1. A sostuneto being “a musical passage to be played in a sustained and prolonged manner”, how is the EHX not a sostenuto pedal when it does exactly this? This takes a really short sample (grain), and it repeats it infinitely in a seamless way. What is different about this one besides the attack and decay knobs? (which by the way the Superego+ also has in the leaked photo). It certainly uses a different algorithm which aims to sound natural, but there are people using the Superego in the same way the Plus is being used in these videos here.

  1. Very interesting, but the Freeze and Superego by Electro Harmonix were actually the first pedals to achieve something like this.

      1. I didn’t say it was absolutely the same, but to claim that it’s the first pedal of it’s kind is quite a bold statement.

  2. Look beautiful, pedal action sounded a bit noisy in the cello demo, but love the concept.

    This could be quite useful even for synth players as it’s actually a sostenuto pedal (like the middle pedal on some pianos): it only sustains currently playing notes, not new notes you play on top). It takes a little getting used to as you have to press the pedal at a different time to when you’d press a normal sustain pedal (i.e.: after you’ve played the notes).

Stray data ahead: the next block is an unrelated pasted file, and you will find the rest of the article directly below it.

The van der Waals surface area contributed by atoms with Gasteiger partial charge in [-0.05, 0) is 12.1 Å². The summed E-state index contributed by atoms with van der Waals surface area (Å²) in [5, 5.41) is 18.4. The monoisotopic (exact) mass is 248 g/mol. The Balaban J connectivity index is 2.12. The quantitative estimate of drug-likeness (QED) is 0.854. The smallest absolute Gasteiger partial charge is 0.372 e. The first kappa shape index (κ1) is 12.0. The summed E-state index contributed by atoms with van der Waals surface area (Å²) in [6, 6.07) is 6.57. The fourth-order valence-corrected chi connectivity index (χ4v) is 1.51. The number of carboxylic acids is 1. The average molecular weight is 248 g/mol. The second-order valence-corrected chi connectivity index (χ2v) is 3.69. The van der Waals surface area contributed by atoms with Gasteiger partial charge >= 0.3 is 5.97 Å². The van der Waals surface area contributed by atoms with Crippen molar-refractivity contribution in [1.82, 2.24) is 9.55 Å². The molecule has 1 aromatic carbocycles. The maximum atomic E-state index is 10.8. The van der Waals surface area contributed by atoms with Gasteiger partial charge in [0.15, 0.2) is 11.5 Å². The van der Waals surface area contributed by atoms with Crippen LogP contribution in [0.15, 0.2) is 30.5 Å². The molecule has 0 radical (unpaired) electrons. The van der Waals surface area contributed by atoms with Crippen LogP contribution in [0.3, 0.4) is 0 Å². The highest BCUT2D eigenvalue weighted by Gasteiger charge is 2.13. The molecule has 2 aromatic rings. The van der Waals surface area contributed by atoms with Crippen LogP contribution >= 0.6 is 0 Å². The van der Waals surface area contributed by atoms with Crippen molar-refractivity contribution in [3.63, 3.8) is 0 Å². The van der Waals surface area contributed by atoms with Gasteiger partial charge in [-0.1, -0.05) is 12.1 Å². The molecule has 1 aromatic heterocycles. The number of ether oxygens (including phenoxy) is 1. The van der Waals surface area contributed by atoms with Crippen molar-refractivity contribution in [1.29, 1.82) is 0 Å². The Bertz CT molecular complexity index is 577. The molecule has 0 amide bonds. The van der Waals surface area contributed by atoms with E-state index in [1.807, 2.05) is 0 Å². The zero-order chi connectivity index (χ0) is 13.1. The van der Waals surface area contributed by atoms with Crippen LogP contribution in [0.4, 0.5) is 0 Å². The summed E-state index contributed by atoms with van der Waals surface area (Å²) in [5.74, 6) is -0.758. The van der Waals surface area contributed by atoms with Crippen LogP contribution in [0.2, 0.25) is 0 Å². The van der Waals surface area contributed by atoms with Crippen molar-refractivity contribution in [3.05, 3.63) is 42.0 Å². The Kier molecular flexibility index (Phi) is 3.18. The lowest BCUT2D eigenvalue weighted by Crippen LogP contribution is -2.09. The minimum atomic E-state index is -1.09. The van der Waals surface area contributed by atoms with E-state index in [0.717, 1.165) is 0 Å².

3. Really beautiful device. Has anybody tried it yet? I have just one doubt: Piano sustain pedals aren’t designed for standing musicians. Could be fatiguing to press the pedal down during a gig.

  4. I was expecting a kind of “piano reverb” (i.e., convolution/IR) and not a freeze pedal.

    I like that you can set the decay (sustain?) time.

    This effect can be achieved with some reverbs– where activating the pedal turns on both input and output to the reverb, and lifting the pedal turns both input and output off. But it has to ramp them on/off or it’s too abrupt. Kurzweil has this, and my Lexicon MPX-1 can do this. It’s not the same as looping out the sound, but it’s still a pretty satisfying effect.

  5. curious how the sound compares to the freeze or superego – I have the superego and use it to do sustains like this all the time –

    1. do you mean auto triggering – because if you are manually stacking with it it should work fine – the auto trigger I have had weirdness with but I don’t use it with the auto setting anymore for the most part..

      1. I tried both settings and I couldn’t get it to hold a note. I have a mark II and it’s not terribly loud, so I thought if I used a pre-amp boost pedal it might work, but I don’t have one. Maybe I’ll try with Fuzz or something.

        1. that’s so weird – I only have issues with the auto, so far every other sound source I have used works with the layering and the momentary hold. You might want to try compression or a buffer rather than a boost since a boost mainly boosts a range like a mid booster whereas the compression will raise the volume and the buffer will raise the overall signal.